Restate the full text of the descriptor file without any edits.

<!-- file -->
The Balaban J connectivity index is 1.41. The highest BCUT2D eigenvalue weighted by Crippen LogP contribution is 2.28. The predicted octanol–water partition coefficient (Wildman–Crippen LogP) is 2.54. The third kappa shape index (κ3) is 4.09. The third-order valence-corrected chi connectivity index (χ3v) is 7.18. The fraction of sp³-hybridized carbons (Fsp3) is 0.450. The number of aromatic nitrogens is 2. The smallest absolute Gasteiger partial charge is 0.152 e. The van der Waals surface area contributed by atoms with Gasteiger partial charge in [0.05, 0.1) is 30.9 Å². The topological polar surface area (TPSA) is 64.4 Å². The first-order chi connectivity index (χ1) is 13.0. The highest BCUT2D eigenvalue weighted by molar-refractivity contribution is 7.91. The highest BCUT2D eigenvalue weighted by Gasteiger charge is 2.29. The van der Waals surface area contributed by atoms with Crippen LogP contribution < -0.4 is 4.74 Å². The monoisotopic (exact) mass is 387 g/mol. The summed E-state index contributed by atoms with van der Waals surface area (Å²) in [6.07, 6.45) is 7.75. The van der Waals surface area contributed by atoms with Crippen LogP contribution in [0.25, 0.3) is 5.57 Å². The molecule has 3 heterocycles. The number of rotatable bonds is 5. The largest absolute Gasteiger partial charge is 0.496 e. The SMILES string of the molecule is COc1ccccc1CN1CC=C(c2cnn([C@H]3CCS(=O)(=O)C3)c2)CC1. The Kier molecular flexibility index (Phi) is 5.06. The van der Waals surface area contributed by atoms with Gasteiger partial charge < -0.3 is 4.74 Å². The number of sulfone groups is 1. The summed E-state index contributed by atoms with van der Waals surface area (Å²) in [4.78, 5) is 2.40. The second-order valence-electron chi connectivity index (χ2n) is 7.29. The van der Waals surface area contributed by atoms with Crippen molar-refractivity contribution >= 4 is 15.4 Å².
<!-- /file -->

The Balaban J connectivity index is 1.41. The highest BCUT2D eigenvalue weighted by Crippen LogP contribution is 2.28. The predicted octanol–water partition coefficient (Wildman–Crippen LogP) is 2.54. The third kappa shape index (κ3) is 4.09. The third-order valence-corrected chi connectivity index (χ3v) is 7.18. The fraction of sp³-hybridized carbons (Fsp3) is 0.450. The number of aromatic nitrogens is 2. The smallest absolute Gasteiger partial charge is 0.152 e. The van der Waals surface area contributed by atoms with Gasteiger partial charge in [0.05, 0.1) is 30.9 Å². The topological polar surface area (TPSA) is 64.4 Å². The first-order chi connectivity index (χ1) is 13.0. The highest BCUT2D eigenvalue weighted by molar-refractivity contribution is 7.91. The highest BCUT2D eigenvalue weighted by Gasteiger charge is 2.29. The van der Waals surface area contributed by atoms with Crippen LogP contribution < -0.4 is 4.74 Å². The monoisotopic (exact) mass is 387 g/mol. The summed E-state index contributed by atoms with van der Waals surface area (Å²) in [6.07, 6.45) is 7.75. The van der Waals surface area contributed by atoms with Crippen LogP contribution in [0.25, 0.3) is 5.57 Å². The molecule has 3 heterocycles. The number of rotatable bonds is 5. The largest absolute Gasteiger partial charge is 0.496 e. The SMILES string of the molecule is COc1ccccc1CN1CC=C(c2cnn([C@H]3CCS(=O)(=O)C3)c2)CC1. The Kier molecular flexibility index (Phi) is 5.06. The van der Waals surface area contributed by atoms with Gasteiger partial charge < -0.3 is 4.74 Å². The number of sulfone groups is 1. The summed E-state index contributed by atoms with van der Waals surface area (Å²) in [4.78, 5) is 2.40. The second-order valence-electron chi connectivity index (χ2n) is 7.29. The van der Waals surface area contributed by atoms with Crippen molar-refractivity contribution >= 4 is 15.4 Å².